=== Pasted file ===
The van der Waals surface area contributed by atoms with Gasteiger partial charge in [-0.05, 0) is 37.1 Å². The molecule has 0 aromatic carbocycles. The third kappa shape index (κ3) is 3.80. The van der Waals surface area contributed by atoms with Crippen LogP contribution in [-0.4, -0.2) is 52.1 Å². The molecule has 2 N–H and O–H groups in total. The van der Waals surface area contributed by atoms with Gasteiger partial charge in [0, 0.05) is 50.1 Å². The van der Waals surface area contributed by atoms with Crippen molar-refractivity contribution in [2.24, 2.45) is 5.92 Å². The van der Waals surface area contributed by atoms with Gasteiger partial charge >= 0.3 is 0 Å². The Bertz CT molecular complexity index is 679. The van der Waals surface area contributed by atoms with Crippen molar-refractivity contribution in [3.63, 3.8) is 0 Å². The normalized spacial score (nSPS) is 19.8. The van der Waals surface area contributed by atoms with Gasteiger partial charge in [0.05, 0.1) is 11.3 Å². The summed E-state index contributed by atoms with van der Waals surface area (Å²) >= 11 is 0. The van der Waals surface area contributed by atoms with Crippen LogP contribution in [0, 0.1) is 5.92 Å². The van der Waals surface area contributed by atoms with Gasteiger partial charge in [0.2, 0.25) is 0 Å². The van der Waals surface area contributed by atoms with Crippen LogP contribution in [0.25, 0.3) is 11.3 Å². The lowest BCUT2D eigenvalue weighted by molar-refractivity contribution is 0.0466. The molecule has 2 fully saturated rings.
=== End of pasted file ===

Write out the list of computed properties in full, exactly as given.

The van der Waals surface area contributed by atoms with Gasteiger partial charge in [-0.05, 0) is 37.1 Å². The molecule has 0 aromatic carbocycles. The third kappa shape index (κ3) is 3.80. The van der Waals surface area contributed by atoms with Crippen LogP contribution in [-0.4, -0.2) is 52.1 Å². The molecule has 2 N–H and O–H groups in total. The van der Waals surface area contributed by atoms with Gasteiger partial charge in [0, 0.05) is 50.1 Å². The van der Waals surface area contributed by atoms with Crippen molar-refractivity contribution in [2.24, 2.45) is 5.92 Å². The van der Waals surface area contributed by atoms with Gasteiger partial charge >= 0.3 is 0 Å². The Bertz CT molecular complexity index is 679. The van der Waals surface area contributed by atoms with Crippen molar-refractivity contribution in [3.63, 3.8) is 0 Å². The normalized spacial score (nSPS) is 19.8. The van der Waals surface area contributed by atoms with Gasteiger partial charge in [0.05, 0.1) is 11.3 Å². The summed E-state index contributed by atoms with van der Waals surface area (Å²) >= 11 is 0. The van der Waals surface area contributed by atoms with Crippen LogP contribution in [0, 0.1) is 5.92 Å². The van der Waals surface area contributed by atoms with Gasteiger partial charge in [0.2, 0.25) is 0 Å². The van der Waals surface area contributed by atoms with Crippen LogP contribution in [0.25, 0.3) is 11.3 Å². The lowest BCUT2D eigenvalue weighted by molar-refractivity contribution is 0.0466. The molecule has 2 fully saturated rings.